2018 Eyes of History: Still Contest: Picture Story: Sports

A series of sports pictures that depicts a story line or single theme. 12 photos maximum per story. A picture story depicting the President of the United States, other U.S. politicians, or U.S. politics is NOT eligible in this category.

First Place

I Don't Need to Walk to Live: Johnny Quinn, 40, of Chesterbrook, Pennsylvania had no visions of becoming a professional bodybuilder as kid when his life changed dramatically 19 years ago. In 1998, while working as an auto-mechanic, a nearly fatal motorcycle accident paralyzed him resulting in no motor function below his chest. After a grueling first year, he began to get acclimated to life in a wheelchair and decided to go to the gym in hopes of counteract the muscle loss and weight gain that followed his accident. It was in an issue of ëFlex Magazineí where he learned about a novice wheelchair bodybuilding show. In 2010, he became the National Physique Committee Wheelchair Champion. Winning this annual amateur contest earned him an elite classification as only 1 of 23 professional wheelchair bodybuilders on the globe through the International Federation of Bodybuilding and Fitness (IFBB) - the highest level of bodybuilding in the world. As a result, Quinn has traveled worldwide to compete on the most respected stages in more than 30 events as he chases the ultimate high of appearing on the Mr. Olympia stage - the Super Bowl of bodybuilding. Surviving a horrific accident, and forming a new identity in the process, he vows to himself and others to never give up.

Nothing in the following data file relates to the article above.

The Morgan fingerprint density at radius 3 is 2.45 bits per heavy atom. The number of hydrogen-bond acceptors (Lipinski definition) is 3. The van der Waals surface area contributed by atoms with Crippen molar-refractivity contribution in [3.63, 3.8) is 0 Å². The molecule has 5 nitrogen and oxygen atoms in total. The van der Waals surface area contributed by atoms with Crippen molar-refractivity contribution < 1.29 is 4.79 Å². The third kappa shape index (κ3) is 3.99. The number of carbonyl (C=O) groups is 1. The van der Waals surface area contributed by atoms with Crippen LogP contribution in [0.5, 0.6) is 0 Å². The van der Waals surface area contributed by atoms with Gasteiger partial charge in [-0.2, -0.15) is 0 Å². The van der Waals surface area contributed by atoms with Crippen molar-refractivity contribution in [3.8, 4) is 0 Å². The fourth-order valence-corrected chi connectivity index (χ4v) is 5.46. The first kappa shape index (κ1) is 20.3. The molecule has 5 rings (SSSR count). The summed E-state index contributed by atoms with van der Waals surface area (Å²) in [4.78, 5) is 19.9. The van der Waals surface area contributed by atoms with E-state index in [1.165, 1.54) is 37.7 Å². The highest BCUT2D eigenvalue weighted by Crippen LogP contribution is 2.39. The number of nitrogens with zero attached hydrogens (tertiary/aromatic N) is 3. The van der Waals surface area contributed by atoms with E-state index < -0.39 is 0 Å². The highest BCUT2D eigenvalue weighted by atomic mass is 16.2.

Second Place

Matt McClain, The Washington Post
Cowboy Christmas: Every year after the 4th of July, rodeos are plentiful in the western United States. Known as 'Cowboy Christmas', participants can find a rodeo nearly everyday if they're willing to make the drive. Historically, rodeos began as a test of skill among workers on cattle ranches. The roots of this tradition is still visible in one of the many weekly small town rodeos in Colorado and throughout the mountain west.

Third Place

Jonathan Ernst, Reuters
Home Cookin': Alabama Sports and Politics: Mixing sports and politics is not a new phenomenon, but it reached a fever pitch this year. In Alabama, after President Trump excoriated football players for kneeling during the national anthem while speaking in Huntsville, people in the Deep South state -- from the cosmopolitan suburbs of Birmingham to football fans in Tuscaloosa to down home racing fans in Talladega -- showed over the course of one weekend how sports, fandom and politics are integrated into the local culture.

Award of Excellence

Jonathan Newton, The Washington Post
Mr. Stewart’s Cheshire Foxhounds: The chorus of Mr. Stewart’s Cheshire Foxhounds has echoed in the hills of the Brandywine Valley in southern Pennsylvania for more than a century. The hunt country encompasses more than 30,000 acres that run through fields and farms near the picturesque towns of Coatesville, Unionville and Kennett Square. The hunt, beginning in 1912, is named after W. Plunket Stewart, who bought up land and hounds to begin what continues to this day as one of the finest fox hunts in the country.

Award of Excellence

Patrick Smith, Getty Images
The World's Best: Coming off of an exciting Olympic year, track and field athletes gave it their all as they competed in the 16th IAAF World Athletics Championships London 2017 at The London Stadium. These are the colorful moments that made yet another thrilling installment of these championships.